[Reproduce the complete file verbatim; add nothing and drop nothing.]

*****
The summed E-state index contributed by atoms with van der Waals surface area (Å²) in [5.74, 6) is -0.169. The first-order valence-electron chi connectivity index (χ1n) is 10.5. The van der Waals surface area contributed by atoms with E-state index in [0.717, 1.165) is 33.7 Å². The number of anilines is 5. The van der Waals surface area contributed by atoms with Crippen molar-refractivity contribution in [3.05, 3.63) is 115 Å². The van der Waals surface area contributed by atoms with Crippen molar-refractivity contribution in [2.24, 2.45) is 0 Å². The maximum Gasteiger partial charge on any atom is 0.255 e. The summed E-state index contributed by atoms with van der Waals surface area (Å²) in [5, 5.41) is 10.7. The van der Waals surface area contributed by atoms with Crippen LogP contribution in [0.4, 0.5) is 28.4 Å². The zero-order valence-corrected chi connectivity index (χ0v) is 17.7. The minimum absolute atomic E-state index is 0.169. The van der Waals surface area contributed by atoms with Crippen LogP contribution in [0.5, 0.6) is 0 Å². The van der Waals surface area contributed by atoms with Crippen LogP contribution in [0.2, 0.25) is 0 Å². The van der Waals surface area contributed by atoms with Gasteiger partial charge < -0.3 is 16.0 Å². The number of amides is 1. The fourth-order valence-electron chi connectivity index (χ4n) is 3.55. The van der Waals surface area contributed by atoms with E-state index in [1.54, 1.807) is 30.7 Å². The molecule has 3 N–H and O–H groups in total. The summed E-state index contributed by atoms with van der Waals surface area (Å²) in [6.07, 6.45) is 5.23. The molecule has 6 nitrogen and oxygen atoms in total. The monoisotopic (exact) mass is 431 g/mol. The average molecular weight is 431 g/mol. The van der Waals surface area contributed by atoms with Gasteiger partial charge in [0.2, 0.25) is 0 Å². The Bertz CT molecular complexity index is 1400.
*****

The summed E-state index contributed by atoms with van der Waals surface area (Å²) in [5.74, 6) is -0.169. The first-order valence-electron chi connectivity index (χ1n) is 10.5. The van der Waals surface area contributed by atoms with E-state index in [0.717, 1.165) is 33.7 Å². The number of anilines is 5. The van der Waals surface area contributed by atoms with Crippen molar-refractivity contribution in [3.05, 3.63) is 115 Å². The van der Waals surface area contributed by atoms with Crippen molar-refractivity contribution in [2.24, 2.45) is 0 Å². The maximum Gasteiger partial charge on any atom is 0.255 e. The summed E-state index contributed by atoms with van der Waals surface area (Å²) in [5, 5.41) is 10.7. The van der Waals surface area contributed by atoms with Crippen LogP contribution in [0.4, 0.5) is 28.4 Å². The zero-order valence-corrected chi connectivity index (χ0v) is 17.7. The minimum absolute atomic E-state index is 0.169. The van der Waals surface area contributed by atoms with Crippen LogP contribution in [0.5, 0.6) is 0 Å². The van der Waals surface area contributed by atoms with Crippen LogP contribution in [0.2, 0.25) is 0 Å². The van der Waals surface area contributed by atoms with Gasteiger partial charge < -0.3 is 16.0 Å². The number of amides is 1. The fourth-order valence-electron chi connectivity index (χ4n) is 3.55. The van der Waals surface area contributed by atoms with E-state index in [1.54, 1.807) is 30.7 Å². The molecule has 3 N–H and O–H groups in total. The summed E-state index contributed by atoms with van der Waals surface area (Å²) in [6.07, 6.45) is 5.23. The molecule has 6 nitrogen and oxygen atoms in total. The monoisotopic (exact) mass is 431 g/mol. The average molecular weight is 431 g/mol. The van der Waals surface area contributed by atoms with Gasteiger partial charge in [0.2, 0.25) is 0 Å². The Bertz CT molecular complexity index is 1400.